Home > 2011 Posts, About Dave > The Jehovah Intervention

The Jehovah Intervention

The huge, gray ship steamed along at 28 knots, tossing a sleek, supersonic F-4 Phantom off one of its catapults every couple minutes. It was a calm day in the South China Sea and no other wakes cut through the deep, blue water save for a couple little Destroyers in company with the behemoth.

Wind was nil, so the 1,074 foot-long attack carrier had to make its own breeze. To fly, weapon-laden jets need more airspeed than the 120 miles per hour that cats can deliver. Only another dozen or so F-4s were up on the flight deck to refuel and load out with another full ration of bombs and missiles. Not much going on, really.

I stepped onto USS Ranger’s bridge, 70 feet above the flight deck, and nodded a greeting to the Officer of the Deck, my roommate, Sam, whom I would relieve in a few minutes. For now, I had to talk with the Navigator in his semi-sacred domain over to starboard. An Underway Replenishment was due in an hour and I would be ‘driving the boat’ throughout. So, I needed to know the ‘Gator’s plan. If the Unrep had problems, my career would have bigger ones, and rightly so.

F-4 Phantom II Awaiting Catapult Launch

The ‘Gator was a full Commander, and an old Sea Dog of 42 whose main job was to make sure the ship had enough wind across the deck and sea room around it to do whatever was needed to complete its mission.

What made the ‘Gator’s job really fun was the fact the mission would often change a dozen times a day as the battle shifted or Air Force guys poached the easy targets. When new word came down from On High over PriTac, the Navy secure radio net, Ordinancemen swarmed onto the already fully-armed planes and swapped their whole loadouts for different stuff-that-goes-boom in under ten minutes. Truly amazing skill and dedication.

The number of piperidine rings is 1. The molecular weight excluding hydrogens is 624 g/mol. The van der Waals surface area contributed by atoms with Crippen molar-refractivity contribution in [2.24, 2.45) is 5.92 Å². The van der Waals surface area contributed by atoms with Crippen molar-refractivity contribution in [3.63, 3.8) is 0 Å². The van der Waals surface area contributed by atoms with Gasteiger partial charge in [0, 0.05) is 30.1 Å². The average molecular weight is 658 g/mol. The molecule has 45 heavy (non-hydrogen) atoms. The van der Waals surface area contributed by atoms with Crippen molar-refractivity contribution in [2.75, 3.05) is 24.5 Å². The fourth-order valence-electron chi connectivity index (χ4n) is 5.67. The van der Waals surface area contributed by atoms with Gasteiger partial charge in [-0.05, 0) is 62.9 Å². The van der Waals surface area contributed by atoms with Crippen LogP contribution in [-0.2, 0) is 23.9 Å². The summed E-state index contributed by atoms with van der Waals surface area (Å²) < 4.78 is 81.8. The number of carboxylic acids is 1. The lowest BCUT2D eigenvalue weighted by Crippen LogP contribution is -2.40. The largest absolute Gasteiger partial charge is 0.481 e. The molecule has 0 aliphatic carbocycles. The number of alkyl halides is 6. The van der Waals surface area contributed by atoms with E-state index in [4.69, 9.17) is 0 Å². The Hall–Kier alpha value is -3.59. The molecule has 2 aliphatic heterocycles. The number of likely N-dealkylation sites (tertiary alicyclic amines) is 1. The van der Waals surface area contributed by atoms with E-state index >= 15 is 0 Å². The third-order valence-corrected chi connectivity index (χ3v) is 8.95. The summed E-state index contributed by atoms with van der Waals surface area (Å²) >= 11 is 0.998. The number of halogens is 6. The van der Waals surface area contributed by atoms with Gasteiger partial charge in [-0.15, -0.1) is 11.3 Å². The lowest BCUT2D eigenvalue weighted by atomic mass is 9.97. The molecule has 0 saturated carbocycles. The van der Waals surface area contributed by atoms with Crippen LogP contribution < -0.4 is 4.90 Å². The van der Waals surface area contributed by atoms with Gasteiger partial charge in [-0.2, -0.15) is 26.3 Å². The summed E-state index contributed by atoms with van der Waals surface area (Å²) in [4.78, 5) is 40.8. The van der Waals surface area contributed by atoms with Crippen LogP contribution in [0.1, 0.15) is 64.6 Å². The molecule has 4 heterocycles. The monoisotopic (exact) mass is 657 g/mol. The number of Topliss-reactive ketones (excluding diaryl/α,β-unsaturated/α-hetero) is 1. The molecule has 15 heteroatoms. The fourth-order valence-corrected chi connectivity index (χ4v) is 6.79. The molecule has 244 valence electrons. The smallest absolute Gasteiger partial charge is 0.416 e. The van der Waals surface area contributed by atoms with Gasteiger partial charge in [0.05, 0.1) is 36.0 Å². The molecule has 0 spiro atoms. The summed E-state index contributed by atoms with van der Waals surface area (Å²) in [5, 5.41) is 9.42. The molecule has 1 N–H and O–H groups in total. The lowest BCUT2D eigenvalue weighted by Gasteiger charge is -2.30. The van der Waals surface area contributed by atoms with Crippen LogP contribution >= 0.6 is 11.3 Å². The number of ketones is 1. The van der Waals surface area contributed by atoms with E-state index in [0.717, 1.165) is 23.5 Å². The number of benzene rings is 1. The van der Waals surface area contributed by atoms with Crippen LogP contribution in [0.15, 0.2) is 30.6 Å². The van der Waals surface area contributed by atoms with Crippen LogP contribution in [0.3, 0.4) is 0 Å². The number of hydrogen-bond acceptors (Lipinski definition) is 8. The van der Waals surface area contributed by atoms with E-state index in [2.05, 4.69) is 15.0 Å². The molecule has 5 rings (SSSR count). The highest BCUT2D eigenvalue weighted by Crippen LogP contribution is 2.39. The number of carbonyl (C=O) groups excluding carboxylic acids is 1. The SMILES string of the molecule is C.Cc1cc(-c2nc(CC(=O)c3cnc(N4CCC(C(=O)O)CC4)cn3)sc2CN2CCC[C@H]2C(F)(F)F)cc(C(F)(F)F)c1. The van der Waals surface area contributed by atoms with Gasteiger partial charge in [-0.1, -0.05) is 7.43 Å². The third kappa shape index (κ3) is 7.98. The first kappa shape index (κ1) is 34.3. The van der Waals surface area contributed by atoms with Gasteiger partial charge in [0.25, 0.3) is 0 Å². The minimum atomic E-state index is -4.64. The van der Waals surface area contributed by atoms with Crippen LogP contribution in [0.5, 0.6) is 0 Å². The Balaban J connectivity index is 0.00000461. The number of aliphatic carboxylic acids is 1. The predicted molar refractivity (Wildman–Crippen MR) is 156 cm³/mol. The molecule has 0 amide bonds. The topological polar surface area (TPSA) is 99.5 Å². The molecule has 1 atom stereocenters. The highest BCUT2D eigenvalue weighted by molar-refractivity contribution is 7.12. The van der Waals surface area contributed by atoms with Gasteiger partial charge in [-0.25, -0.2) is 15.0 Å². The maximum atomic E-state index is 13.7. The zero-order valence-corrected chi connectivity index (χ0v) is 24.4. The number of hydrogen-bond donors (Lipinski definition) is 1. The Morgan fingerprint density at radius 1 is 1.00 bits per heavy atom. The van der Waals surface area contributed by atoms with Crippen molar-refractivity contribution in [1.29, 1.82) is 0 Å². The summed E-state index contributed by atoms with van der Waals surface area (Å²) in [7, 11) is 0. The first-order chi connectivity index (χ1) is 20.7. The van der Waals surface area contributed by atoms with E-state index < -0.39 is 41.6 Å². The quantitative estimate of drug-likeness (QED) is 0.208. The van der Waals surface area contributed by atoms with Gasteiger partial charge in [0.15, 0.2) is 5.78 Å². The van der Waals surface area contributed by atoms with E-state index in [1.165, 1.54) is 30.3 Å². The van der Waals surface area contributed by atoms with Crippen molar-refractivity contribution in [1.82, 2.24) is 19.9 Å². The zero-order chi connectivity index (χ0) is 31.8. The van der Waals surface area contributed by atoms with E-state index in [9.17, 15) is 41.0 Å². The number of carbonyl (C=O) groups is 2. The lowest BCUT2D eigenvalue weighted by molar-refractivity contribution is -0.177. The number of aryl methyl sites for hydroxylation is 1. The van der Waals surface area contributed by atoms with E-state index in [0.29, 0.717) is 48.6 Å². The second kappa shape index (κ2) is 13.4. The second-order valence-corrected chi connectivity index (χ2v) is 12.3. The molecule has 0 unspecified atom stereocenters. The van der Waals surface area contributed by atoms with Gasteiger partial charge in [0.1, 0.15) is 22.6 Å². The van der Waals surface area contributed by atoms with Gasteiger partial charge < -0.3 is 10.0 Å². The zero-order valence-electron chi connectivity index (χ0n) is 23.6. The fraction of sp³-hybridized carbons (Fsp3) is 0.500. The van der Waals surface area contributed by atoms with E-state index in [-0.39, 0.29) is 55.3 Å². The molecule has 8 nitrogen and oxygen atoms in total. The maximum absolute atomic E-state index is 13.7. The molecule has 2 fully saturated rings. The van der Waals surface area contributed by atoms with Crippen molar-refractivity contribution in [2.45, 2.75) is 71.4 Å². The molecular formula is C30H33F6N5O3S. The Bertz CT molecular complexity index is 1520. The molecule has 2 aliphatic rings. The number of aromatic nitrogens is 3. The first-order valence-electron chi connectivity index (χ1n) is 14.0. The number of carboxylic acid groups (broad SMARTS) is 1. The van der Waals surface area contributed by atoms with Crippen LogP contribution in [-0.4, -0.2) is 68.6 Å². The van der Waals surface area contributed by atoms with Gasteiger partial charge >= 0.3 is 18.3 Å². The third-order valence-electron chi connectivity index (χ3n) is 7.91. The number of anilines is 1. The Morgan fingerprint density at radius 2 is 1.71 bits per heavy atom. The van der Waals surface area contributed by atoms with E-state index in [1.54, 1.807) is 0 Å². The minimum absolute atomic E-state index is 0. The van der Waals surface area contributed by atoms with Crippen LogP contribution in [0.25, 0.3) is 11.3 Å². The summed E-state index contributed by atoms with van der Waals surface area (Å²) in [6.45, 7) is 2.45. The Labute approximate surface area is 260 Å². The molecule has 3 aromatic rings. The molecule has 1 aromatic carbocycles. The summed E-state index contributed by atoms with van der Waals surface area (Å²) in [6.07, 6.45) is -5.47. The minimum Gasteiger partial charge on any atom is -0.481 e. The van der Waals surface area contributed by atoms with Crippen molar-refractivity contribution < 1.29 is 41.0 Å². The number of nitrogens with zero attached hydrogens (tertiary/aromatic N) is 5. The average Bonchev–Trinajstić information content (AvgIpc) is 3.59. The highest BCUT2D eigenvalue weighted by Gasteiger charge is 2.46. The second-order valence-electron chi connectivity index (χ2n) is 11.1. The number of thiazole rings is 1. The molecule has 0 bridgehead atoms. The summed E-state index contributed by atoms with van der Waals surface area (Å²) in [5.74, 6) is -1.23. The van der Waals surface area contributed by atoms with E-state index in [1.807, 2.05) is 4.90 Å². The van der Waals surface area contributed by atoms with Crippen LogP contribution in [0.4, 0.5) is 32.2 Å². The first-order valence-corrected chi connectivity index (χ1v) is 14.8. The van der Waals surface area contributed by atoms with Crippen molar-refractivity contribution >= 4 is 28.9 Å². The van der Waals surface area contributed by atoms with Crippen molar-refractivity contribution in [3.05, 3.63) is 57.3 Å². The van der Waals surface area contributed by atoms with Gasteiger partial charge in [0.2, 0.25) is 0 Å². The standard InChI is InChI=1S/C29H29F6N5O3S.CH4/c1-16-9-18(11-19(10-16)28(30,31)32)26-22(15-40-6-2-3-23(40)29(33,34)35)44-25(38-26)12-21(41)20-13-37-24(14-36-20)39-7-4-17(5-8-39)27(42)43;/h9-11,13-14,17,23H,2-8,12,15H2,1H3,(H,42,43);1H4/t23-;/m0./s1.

In our case, ‘On High’ was the Admiral heading up Seventh Fleet and his staff. Back then, it was a simpler time when the Navy had dashing, noble radio call signs like you heard actors using in the Star Wars movies. For example, Ranger’s call sign was Grey Eagle and our sister ship, the Constellation, was War Chief. To give you a feel for how important it was to do whatever the Admiral wanted, no matter how different that was from what his staff had told you five minutes ago (or would tell you ten minutes from now), the call sign for Seventh Fleet was Jehovah. A subtle way to make the point, don’t you think?

As the ‘Gator and I talked quietly in our corner of the bridge, we paid scant attention as the third officer on watch picked up a black handset and responded to a radio call on the fleet’s general tactical net. We were too deep into ironing out a few kinks in the Unrep plan.

As you may surmise, an Unrep brings food, fuel, spare parts and weapons to Navy ships at sea. And that’s important. During intense combat operations, the Ranger would have used up it’s four million gallons of fuel and two thousand tons of weapons in a little under three days. So you can imagine the long string of supply ships spaced about two days apart that had to be out there somewhere for future Unreps. And we were deployed on that particular cruise for almost eight months.

Today, the Unrep was going to be more dicey than usual. Since our planes were vital, we had to keep resupply time short and flying time long. The ‘Gator’s plan had us run southeast at ten knots with two supply ships alongside at once, one on each side. To starboard, a ship with weapons and fuel would hook up via heavy steel cables. And to port, a ship with food and skivvies and spare parts would do the same.